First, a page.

Saturday, 26 May 2007

Image of France - Valleraugue, Cevennes

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No rush to give up flying

Thirteen per cent of Britons say they have given up flying because of concerns about global warming, according to a report in today's Guardian which quotes an ICM poll. And it said 34% and 31% respectively had cut back on short and long haul air travel.

Although the report suggested 13% was surprisingly low it is so staggeringly high as to be wildly misleading.

If it were an accurate reflection of consumer behaviour, airlines would be dropping like flies. Latest figures from the Association of European Airlines show passenger numbers from January – April increased by 4.6% per cent. My guess is that ICM's 13% rarely fly in any case in which case their absence would have relatively little impact on overall passenger figures.

The report did not quantify the likely effect of the claimed reductions in flying. How many flights are you cutting out. One a year or one every now and then?

Whatever the detailed explanations, the same poll shows a higher proportion of think taxes on air travel should be reduced than that which believes they should rise.

This suggests that the green lobby's sustained assault on the consciences of air travellers has failed to have any meaningful effect on consumers who may feel flying makes a fairly small contribution to CO2 emissions and that that abandoning plans for a weekend break in Prague won't do a lot to save the planet.

If so they have a point. I calculate that if all flying from the UK were to cease tomorrow the increase in CO2 emissions from China alone would wipe out the benefit in just six weeks.

No sane observer would deny that the world must to cut carbon emissions – but we need a more sensible debate than that currently surrounding travel. Silly comparisons with guilt about smoking and daft gestures such as flying in economy rather than business (because cutting business class would enable airlines to fit more seats) or finding means to travel to Australia do nothing to stimulate such debate.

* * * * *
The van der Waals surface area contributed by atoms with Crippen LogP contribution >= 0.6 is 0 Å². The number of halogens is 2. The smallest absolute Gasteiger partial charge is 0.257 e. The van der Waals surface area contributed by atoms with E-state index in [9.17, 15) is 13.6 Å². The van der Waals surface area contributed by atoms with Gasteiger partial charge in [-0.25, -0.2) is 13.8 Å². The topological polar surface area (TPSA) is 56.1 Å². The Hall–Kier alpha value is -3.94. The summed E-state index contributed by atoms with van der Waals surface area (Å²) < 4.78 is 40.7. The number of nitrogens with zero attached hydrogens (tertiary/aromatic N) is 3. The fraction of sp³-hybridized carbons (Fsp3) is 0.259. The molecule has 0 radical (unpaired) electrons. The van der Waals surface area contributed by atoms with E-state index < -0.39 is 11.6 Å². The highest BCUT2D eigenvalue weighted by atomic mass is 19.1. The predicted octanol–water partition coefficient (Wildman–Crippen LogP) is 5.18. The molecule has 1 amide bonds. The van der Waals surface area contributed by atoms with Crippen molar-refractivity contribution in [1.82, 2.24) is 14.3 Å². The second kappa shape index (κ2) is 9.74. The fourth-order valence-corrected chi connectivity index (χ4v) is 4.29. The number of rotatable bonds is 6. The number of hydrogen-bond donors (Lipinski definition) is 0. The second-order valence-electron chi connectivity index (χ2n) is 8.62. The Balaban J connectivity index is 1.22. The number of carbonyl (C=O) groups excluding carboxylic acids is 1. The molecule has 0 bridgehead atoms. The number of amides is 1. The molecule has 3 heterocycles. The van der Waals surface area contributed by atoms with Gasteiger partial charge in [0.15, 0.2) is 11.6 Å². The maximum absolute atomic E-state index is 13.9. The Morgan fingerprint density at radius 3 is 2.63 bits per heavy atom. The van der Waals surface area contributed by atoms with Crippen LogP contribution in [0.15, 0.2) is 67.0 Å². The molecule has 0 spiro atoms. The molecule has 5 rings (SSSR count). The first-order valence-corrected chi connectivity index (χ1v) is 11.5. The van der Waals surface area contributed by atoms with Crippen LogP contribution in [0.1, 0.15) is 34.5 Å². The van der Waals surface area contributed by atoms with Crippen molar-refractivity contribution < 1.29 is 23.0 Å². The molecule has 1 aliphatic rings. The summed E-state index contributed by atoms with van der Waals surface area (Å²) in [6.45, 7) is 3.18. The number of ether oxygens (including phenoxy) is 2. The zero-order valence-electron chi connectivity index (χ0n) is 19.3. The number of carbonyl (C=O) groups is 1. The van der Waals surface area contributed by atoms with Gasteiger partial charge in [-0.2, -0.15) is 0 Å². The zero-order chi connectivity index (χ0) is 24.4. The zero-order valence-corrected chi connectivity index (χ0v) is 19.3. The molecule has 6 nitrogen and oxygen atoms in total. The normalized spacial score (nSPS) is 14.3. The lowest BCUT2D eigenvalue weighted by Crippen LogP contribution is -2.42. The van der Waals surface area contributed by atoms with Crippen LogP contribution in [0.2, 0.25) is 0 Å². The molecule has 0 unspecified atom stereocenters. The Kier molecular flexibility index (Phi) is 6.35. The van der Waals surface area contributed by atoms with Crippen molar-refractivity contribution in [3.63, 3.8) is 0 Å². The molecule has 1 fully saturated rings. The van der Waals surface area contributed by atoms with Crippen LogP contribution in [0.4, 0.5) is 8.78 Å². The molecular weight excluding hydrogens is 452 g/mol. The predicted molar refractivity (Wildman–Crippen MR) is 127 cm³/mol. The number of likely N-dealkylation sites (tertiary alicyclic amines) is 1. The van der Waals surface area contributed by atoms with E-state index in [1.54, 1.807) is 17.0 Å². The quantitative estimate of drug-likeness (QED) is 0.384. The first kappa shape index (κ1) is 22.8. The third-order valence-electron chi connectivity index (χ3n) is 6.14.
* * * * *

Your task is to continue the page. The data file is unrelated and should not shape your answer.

Let's look at the pluses of tourism - its contributions to international understanding and its ability to bring quick benefits to poor communities – and weight those against the damage caused by carbon production which remains a fraction of that from road transport.

And while I'm on this theme the constant stream of stories and features from the Guardian, rapping its readers over the knuckles for flying, might be more convincing were if it didn't carry an equally constant stream of advertisements by low cost airlines.


Tuesday, 8 May 2007

Air Duty Fiasco

What a pickle the British Government has got itself into over air passenger duty paid by travellers flying from UK airports.

HM Customs and Revenue, which administer the charges, has launched a consultation on the way they are levied.

One suggestion is that the higher level of charges should kick in when seat pitch - usually defined as the measurement between a point on one seat and the same point on the one in front – exceeds a certain distance.

Currently the lower level - £10 or £20 for short or long haul passengers respectively – applies simply to “the lowest class of travel”. Passengers in all other cabins pay double.

This has created a ludicrous anomaly: customers of business class only airlines, who have acres of space, pay the lower charge, while those flying in premium economy – often leisure travellers seeking a little extra leg room – pay the larger amount. And the higher rate even applies to package holiday customers booking premium seats on charters.

But HM Customs and Revenue notes that basing the charges on seat pitch might create difficulties where an airline offers business class quality of service in a seat whose pitch defines it in the lower class.

It is the wording of the regulation that has caused the problems. Why not re-write it, applying the higher charge to “business and first class tickets”? Premium economy passengers should pay the lower price. And in case of any disputes – or tricky ploys by airlines to evade the charges – why not back that up by relating them to the class as shown on the ticket.

That this mess should necessitate a lengthy consultation is another result of the woolly thinking on APD which has raised consumer and airline industry hackles (see my earlier blog). With a little more care and attention, present difficulties could and should have been avoided.